Monday, June 3, 2019
This is Part 2 of a multiple part series. Read the Intro or Part 1.
Julia Lucas: Running doesn't need to be lonely. Certainly it shouldn't always be. You know that. I know that many of you, like me, have found some of the closest bonds of your lives through miles shared in joy and in pain.

I've been traveling for a little over a week now, and I've fallen into a rhythm: wake up at 4:30 a.m., make coffee, and wake up slowly in the dawn light. Pack up my tent and sleeping bag and re-situate my back pack so I'm on the road by sunrise at 5:30 a.m. in order to beat the heat of the day. To sleep and rise with the sun is new for me. I've always liked staying up late. But, I'm discovering that it's not so much the night I like, but being awake when no one else is.

I walk 5 to 20 miles daily, depending on the terrain, my fatigue, and the availability of reasonable camping spots. I try to find a spot, or at least a general area, by noon and settle down to nap and read and write and see what's to see in the area.

Ideally, I would always find a dense wood so that no one would know I was there. The underbrush would be sparse and a clean spring would run close by, good for quick-filtered water and washing clothes and myself. And while that scene does happen with some frequency, it's just as likely I'll make camp in a sparse wood on the other side of a highway embankment, or in a dilapidated public park, or after clearing away snake and bug and thorn-infested underbrush from impassibly thick scrub land. Or, I won’t find any spots that feel safe, and I'll wait until nightfall to set up camp in a dark, inhospitable but hidden spot, and I'll set up camp without a headlamp and leave before first light.

There is a certain clarity that comes from a combination of fear and fatigue. This inconvenience, discomfort, and fear are not just a necessary byproduct of this trip, but rather one of the points. I know that Sarah would have faced much worse on her walk west, and rather than just research or imagine, I wanted to put my body through some version of the real fear, real vulnerability, and real danger she must have faced between Tennessee and Arkansas.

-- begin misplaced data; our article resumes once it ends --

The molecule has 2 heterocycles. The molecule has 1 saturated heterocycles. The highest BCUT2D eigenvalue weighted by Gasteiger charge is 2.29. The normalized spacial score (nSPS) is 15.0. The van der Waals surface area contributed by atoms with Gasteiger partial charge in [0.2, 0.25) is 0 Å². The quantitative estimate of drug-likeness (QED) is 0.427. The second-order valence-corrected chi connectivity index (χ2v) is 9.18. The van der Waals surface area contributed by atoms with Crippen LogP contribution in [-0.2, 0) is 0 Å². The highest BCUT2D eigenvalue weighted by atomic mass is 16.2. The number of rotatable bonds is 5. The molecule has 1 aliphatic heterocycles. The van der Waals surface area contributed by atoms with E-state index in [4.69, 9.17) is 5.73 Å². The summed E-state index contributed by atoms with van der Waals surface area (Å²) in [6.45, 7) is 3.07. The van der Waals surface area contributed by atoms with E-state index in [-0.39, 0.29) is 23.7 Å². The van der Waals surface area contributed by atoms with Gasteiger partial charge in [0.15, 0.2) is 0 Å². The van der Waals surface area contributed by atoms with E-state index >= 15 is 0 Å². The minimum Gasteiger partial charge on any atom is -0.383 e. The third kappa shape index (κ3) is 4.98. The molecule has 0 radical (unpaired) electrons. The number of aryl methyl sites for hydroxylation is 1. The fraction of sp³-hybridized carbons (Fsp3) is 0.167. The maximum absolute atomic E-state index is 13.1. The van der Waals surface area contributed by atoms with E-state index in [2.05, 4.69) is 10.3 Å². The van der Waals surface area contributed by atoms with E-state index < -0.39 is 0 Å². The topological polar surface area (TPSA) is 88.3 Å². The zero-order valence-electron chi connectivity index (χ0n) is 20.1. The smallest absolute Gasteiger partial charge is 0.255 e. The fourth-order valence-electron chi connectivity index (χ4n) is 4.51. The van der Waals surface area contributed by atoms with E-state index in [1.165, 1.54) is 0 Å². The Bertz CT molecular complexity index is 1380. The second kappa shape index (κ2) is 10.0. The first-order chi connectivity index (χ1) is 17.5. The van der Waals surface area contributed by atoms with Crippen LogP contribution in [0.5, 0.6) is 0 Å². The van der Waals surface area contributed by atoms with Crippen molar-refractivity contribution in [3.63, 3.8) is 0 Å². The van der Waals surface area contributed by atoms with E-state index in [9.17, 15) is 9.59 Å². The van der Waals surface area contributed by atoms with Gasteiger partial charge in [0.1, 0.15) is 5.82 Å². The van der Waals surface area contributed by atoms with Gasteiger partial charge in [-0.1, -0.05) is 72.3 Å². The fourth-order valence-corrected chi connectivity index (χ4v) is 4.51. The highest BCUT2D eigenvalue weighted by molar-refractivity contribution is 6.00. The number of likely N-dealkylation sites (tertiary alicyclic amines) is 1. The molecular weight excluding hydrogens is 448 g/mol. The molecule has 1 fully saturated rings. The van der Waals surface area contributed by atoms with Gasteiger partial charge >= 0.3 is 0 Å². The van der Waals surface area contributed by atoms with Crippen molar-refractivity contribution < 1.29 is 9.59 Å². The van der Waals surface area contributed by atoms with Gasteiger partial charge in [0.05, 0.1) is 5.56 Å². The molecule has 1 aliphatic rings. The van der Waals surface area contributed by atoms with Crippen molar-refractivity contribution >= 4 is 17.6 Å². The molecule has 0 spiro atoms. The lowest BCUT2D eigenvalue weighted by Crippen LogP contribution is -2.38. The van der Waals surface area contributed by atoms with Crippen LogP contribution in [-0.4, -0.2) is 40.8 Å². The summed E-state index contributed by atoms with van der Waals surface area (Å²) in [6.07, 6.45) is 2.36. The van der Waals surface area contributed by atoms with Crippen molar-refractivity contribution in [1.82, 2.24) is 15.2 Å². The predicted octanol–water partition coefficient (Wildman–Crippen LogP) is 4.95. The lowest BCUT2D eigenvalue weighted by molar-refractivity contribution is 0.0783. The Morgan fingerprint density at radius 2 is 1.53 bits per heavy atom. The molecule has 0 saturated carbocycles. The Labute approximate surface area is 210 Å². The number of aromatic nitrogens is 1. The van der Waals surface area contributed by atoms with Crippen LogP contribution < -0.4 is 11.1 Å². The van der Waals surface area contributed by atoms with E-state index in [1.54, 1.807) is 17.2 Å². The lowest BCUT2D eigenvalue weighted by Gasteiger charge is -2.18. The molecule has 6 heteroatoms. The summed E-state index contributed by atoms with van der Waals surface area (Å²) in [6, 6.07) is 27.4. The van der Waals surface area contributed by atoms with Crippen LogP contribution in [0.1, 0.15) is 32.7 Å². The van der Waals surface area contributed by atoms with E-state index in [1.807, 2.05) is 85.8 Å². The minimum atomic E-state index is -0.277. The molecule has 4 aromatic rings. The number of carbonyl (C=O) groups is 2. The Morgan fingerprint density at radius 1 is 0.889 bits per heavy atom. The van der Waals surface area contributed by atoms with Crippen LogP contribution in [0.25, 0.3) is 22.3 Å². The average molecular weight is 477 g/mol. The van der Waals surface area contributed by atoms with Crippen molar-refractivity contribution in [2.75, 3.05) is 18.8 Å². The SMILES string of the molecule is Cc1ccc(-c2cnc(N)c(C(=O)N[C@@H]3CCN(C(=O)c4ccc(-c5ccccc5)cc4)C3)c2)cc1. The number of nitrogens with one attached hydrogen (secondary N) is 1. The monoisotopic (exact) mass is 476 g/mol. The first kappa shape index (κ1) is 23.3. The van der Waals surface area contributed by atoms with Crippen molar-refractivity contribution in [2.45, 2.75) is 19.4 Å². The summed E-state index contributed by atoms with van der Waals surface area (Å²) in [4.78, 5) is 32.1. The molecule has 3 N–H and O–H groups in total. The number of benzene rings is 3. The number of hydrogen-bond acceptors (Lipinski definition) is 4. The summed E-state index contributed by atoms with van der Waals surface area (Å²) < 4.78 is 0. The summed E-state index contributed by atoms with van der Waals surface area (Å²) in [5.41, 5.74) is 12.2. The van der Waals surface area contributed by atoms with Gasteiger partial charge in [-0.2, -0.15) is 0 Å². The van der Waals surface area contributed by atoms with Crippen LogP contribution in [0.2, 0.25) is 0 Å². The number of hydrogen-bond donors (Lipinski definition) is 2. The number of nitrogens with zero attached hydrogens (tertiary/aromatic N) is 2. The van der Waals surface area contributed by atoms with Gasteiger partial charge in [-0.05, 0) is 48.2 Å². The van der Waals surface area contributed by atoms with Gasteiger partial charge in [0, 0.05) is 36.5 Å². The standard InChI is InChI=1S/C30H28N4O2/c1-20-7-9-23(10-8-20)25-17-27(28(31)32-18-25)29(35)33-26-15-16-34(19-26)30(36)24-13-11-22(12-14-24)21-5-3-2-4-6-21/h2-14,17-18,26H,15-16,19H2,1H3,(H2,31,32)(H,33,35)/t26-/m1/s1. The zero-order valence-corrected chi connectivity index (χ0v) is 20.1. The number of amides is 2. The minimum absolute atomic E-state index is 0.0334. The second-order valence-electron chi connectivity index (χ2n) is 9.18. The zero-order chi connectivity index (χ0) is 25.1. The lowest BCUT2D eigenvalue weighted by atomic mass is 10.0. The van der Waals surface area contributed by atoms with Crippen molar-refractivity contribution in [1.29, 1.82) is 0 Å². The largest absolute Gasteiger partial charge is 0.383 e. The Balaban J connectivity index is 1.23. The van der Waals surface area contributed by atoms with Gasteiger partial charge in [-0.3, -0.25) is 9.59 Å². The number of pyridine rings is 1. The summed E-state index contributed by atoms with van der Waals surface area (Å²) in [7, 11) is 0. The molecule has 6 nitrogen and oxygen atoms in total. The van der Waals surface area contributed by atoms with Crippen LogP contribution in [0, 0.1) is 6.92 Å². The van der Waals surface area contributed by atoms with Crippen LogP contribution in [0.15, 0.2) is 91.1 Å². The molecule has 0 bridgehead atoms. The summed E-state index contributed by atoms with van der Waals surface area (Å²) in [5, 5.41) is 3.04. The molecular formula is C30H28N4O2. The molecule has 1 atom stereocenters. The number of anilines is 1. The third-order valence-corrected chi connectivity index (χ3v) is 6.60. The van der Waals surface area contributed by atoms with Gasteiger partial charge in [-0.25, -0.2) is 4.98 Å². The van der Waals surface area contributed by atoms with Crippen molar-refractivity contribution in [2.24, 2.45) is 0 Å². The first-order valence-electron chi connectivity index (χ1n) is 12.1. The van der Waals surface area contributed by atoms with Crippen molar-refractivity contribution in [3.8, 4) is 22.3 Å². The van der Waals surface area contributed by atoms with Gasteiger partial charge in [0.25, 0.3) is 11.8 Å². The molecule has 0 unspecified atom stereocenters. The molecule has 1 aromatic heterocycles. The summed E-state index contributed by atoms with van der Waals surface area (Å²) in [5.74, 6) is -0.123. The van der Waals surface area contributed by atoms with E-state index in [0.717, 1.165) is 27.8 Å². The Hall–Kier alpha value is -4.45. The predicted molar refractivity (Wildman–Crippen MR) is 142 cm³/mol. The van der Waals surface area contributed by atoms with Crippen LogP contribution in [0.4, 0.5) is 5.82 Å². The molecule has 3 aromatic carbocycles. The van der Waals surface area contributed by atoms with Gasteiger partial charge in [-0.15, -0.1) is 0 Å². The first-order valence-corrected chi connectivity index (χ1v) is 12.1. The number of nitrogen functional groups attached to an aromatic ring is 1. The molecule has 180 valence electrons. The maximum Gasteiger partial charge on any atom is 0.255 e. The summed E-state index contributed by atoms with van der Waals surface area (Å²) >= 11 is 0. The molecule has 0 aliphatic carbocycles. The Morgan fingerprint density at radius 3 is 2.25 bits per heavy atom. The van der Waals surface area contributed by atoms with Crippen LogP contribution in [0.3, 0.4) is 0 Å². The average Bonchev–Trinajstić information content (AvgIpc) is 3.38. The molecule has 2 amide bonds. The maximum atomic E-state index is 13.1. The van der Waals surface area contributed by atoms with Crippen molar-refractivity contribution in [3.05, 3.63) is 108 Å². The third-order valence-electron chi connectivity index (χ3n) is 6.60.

For my purposes, it's a gift that this land hasn’t changed all that much in 150 years. There's still nowhere to buy food for many days at a time, and the plots of land are still divided by wandering tree lines, or old stone walls. There is none of the geometry of the Midwest, or the wealth that comes from corporate farms. Middle Tennessee is a land passed over in many ways, like much of the South.

But, the differences between my trip and Sarah's still overwhelm the similarities. There are roads, cars, more people, cell phones. There are not starving soldiers in the woods, or runaway enslaved people trying desperately not to be seen. I buy, carry, and cook my food on a portable stove, rather than hunt and gather and make a fire if possible in this chronically soggy land.

And, most significantly, I have a safety net—people following me via GPS, phone service most days, and the knowledge that if I needed to bail, I could. It was foolish, I now realize, to think that this trip in any ways emulates that of my Great-Great-Great-Grandmother.

I understand now that this is not a re-creation, but a devotional. It is a pilgrimage to honor the movement and bravery of the woman who traveled a great distance to start my family. Throughout this trip, in my interactions with wildlife, with locals, with the texts I'm reading, and with my own body, Sarah is always on my mind. I overlay onto everything my evolving understanding of her, and of her daughter, Jennie, and of her daughter, Theodora, and of her daughter, Marianne, who was my grandmother. By my memories, stories, and my wandering stabs at researching people who are lost, I feel us cinching closer together. I still don't exactly know what I'm doing out here, but I feel close.